Steve

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    1. Agree, almost always a head ct is a waste.
      Patients at our center who get a CT are those with preceding neuro sx/headache or patients with signs of increased ICP on ocular nerve sheath ultrasound.

      It is going to vary with the center's patient population but in NYC, if we got a CT on every patient with no brainstem function at arrival, the specificity would be horrible. Almost all of these patients have non-neuro etiologies for their arrest and we'd be wasting a lot of difficult transports to the scanner.

      Patients who are going to the CT for another reason (presumed PE, etc.)--might as well get the head.

      As to brain death, I assume you were doing CTA/ +- CTP. Data for this are not bad, though some states will not accept this yet. At this stage, like above, if we took every patient with no brain stem to CTA/P we would be wasting a lot of CTs. Many of these patients still have flow, some will live, a few will walk out neuro-intact. Ben and I discuss this on the last podcast.

      What I would like to see is ED Transcranial Doppler (either by ED sonographer or radiology). If there is no TCD signal, then this is a group who should get CTA/P for confirmatory brain death testing.

      Also, I imagine they are much more liberal with CT in Japan where there seems to be a high prevalence of SAH-induced cardiac arrest.

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    2. Scott,

      In Minneapolis, unless there is a very long resuscitation, if the patient gets immediate bystander CPR we don't often see brain death. I wonder if the difference between your institution and ours is that our average time to arrival on the scene for medics is about 5 minutes and I know that is impossible in New York with the crowded streets and tall buildings. If we took only patients with brain death to CT we would not be doing very many of them.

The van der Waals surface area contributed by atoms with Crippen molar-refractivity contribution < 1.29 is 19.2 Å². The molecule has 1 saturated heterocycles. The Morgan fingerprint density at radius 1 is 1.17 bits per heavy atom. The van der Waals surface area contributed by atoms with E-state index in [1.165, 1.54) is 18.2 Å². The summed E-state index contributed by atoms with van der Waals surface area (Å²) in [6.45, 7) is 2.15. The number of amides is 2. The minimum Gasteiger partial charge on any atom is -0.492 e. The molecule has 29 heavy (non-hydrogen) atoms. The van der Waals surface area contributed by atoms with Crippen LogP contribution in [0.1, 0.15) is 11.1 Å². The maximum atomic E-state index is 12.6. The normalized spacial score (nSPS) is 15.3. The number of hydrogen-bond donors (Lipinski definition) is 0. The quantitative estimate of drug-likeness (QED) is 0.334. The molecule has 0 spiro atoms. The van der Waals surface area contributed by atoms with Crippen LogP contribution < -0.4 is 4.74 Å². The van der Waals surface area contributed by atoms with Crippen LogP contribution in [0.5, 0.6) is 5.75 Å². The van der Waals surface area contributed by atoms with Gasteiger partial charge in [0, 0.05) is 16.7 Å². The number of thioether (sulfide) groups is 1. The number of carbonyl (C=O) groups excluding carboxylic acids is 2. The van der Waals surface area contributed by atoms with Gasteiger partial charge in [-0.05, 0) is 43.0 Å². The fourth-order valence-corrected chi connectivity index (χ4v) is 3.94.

The CTA showed no flow to the brain. This was not taken for proof of brain death, but prompted immediate full eval which confirmed.

      Steve

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  5. Steve, I totally agree with you that in most cases a coro with/without PCI won´t influence neurologic outcome or mortality in patients not havin a STEMI, but waiting 30 minutes for an control-ECG having an ECG presenting ST-Elevation can make an cardiologist a little bit nervous. In our department we would follow the "time is muscle" rule and transfer the patient to the cath lab. In addition to that we would start the hypothermia induction. If you have a good hand in hand working CARDIO-ICU team you could perform the diagnostic coro within this "waiting time" without delay of cooling . Maybe there is no good evidence for that but i feel better if I know what going on in the coronary vessels.

    Ingo

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  6. Steve, I totally agree with you that doing a coro with/without an PCI in patients not presenting with an acute MI won´t bring better neurologic outcomes or lower mortality; but waiting 30 minutes for an control-ECG of patient presenting with ST-Elevations ca make a cardiologist very nervous. In our department we follw the rule "time is muscle" so we would have transferd the patient to the cath lab and in addition to that we would do the induction of hypothermia simulanteously. If you have a good hand in hand working CARDIO-ICU team you could have done the diagnostic coro within 30 min. I know there is no evidence but i feel better if i know what´s going on in the coronary vessels.

    Ingo

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  7. 1) I would not wait in a STEMI, only with ST depression.
    2) I would repeat (for ST depression) in 15 minutes, ideally